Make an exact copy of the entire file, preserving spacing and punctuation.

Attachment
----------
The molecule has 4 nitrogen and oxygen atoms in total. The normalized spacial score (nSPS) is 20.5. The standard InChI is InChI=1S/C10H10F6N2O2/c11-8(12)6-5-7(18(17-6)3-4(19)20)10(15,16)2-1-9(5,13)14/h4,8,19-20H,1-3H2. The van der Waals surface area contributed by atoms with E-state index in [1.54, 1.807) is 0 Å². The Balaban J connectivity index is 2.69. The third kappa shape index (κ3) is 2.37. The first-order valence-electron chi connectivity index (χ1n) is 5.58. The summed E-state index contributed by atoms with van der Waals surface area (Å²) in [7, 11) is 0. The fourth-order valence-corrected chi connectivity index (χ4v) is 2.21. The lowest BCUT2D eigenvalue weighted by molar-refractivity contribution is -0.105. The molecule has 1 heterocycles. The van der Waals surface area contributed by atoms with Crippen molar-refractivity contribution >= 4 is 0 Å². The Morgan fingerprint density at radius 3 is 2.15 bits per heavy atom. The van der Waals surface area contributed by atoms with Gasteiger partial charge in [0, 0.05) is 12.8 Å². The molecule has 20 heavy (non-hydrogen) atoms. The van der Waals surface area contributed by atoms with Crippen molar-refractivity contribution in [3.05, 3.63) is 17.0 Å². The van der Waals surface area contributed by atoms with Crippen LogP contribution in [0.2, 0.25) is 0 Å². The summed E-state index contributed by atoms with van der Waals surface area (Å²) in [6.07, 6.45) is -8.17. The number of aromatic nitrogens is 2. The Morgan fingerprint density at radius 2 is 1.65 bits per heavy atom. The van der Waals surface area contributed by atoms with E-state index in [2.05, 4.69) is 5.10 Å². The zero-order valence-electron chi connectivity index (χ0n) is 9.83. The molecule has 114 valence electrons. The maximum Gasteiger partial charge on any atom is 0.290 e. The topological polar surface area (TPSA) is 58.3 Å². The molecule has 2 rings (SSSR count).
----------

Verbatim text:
The molecule has 4 nitrogen and oxygen atoms in total. The normalized spacial score (nSPS) is 20.5. The standard InChI is InChI=1S/C10H10F6N2O2/c11-8(12)6-5-7(18(17-6)3-4(19)20)10(15,16)2-1-9(5,13)14/h4,8,19-20H,1-3H2. The van der Waals surface area contributed by atoms with E-state index in [1.54, 1.807) is 0 Å². The Balaban J connectivity index is 2.69. The third kappa shape index (κ3) is 2.37. The first-order valence-electron chi connectivity index (χ1n) is 5.58. The summed E-state index contributed by atoms with van der Waals surface area (Å²) in [7, 11) is 0. The fourth-order valence-corrected chi connectivity index (χ4v) is 2.21. The lowest BCUT2D eigenvalue weighted by molar-refractivity contribution is -0.105. The molecule has 1 heterocycles. The van der Waals surface area contributed by atoms with Crippen molar-refractivity contribution >= 4 is 0 Å². The Morgan fingerprint density at radius 3 is 2.15 bits per heavy atom. The van der Waals surface area contributed by atoms with Gasteiger partial charge in [0, 0.05) is 12.8 Å². The molecule has 20 heavy (non-hydrogen) atoms. The van der Waals surface area contributed by atoms with Crippen molar-refractivity contribution in [3.05, 3.63) is 17.0 Å². The van der Waals surface area contributed by atoms with Crippen LogP contribution in [0.2, 0.25) is 0 Å². The summed E-state index contributed by atoms with van der Waals surface area (Å²) in [6.07, 6.45) is -8.17. The number of aromatic nitrogens is 2. The Morgan fingerprint density at radius 2 is 1.65 bits per heavy atom. The van der Waals surface area contributed by atoms with E-state index in [2.05, 4.69) is 5.10 Å². The zero-order valence-electron chi connectivity index (χ0n) is 9.83. The molecule has 114 valence electrons. The maximum Gasteiger partial charge on any atom is 0.290 e. The topological polar surface area (TPSA) is 58.3 Å². The molecule has 2 rings (SSSR count).